2. The court charged the jury: "I charge you that the defendant railroad company was under a duty to exercise due care in controlling the movements of its trains so as to avoid injury to persons or property which might be on a crossing or within fifty feet of the crossing on the line of the railroad, and that a violation of such duty would constitute negligence as a matter of law." The railroads objected on the grounds that "there is no definition there of what the duty is; it just says 'exercise due care in controlling the movements of its trains.' That did not -- something that broad -- a charge that broad could not be the subject matter of a charge of negligence per se, and I object to that charge for that reason."
The charge was taken from Code Ann. 94-506 and was approved in Southern R. Co. v. Lee, 59 Ga. App. 316 (7) (200 SE 569), and ordinary care was defined in another portion of the charge. Moreover, the court elsewhere charged all of the language of Code Akin. 94-506 and added at the end: "A violation of any of these statutory duties would constitute negligence as a matter of law." No objection was made to this charge, and we find no reversible error.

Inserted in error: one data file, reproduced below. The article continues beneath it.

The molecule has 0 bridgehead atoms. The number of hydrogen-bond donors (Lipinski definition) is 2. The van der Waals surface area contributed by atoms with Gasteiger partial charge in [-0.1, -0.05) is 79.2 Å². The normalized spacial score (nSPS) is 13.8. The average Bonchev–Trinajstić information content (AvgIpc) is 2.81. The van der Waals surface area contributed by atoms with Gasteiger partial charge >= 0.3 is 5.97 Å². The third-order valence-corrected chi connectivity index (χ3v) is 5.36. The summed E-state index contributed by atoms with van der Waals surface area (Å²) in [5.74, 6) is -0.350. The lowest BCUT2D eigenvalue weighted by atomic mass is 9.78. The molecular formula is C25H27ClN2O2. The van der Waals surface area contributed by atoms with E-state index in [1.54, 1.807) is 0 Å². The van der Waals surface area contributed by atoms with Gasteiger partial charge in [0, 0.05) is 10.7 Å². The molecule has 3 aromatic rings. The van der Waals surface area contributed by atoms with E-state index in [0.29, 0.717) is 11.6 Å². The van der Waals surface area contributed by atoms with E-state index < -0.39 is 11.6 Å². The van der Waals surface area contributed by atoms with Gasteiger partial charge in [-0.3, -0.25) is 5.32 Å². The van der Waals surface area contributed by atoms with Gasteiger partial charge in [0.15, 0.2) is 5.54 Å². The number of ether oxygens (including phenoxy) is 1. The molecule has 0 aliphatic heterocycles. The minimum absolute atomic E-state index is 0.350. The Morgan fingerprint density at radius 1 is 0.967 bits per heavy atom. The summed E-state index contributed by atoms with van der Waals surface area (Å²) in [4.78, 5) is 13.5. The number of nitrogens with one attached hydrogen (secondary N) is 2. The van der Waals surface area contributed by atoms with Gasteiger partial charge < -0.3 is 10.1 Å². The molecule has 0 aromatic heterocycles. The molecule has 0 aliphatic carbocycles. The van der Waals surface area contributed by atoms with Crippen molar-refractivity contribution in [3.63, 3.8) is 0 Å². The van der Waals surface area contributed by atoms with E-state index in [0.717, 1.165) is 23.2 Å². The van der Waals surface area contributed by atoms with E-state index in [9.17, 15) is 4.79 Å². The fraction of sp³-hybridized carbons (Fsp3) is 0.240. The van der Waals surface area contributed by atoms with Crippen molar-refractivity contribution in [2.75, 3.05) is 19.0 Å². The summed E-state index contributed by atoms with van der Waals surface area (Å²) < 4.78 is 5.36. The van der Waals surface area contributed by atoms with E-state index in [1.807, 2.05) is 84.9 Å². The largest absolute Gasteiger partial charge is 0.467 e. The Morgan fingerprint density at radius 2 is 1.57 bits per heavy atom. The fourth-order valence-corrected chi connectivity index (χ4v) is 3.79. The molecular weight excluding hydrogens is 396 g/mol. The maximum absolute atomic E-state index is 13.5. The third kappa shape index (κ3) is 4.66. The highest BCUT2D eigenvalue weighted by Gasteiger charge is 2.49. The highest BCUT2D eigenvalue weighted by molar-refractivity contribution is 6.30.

3. The railroads complain that it was error to allow witnesses who were in nearby homes to testify as to their hearing the train whistle on other occasions, thus creating the inference that they would leave heard it on the occasion in question if it had been blown, on the grounds that at the time of the collision the witnesses were not approaching the grade crossing and were under no duty to listen or look for a train. The contention that testimony must be excluded simply because the witness was not under a duty to look or listen for the sensation in question is unknown to the law and would operate to exclude the testimony of virtually every eye or ear witness to an occurrence under investigation. The audibility of the train whistle under similar circumstances on other occasions when it in fact was blown was highly relevant to the determination of whether it would have been heard had it been blown on the occasion in question, and the weight and credit to be given this type evidence was for the jury to determine. Bell v. State, 164 Ga. 292
, 296 (138 SE 238
); West v. State, 200 Ga. 566
, 571 (37 SE2d 799
); Jones v. Bradley, 113 Ga. App. 338
, 340 (147 SE2d 853
); Patton v. Smith, 119 Ga. App. 664
(1, 2) (168 SE2d 627
); II Wigmore on Evidence 483, 460.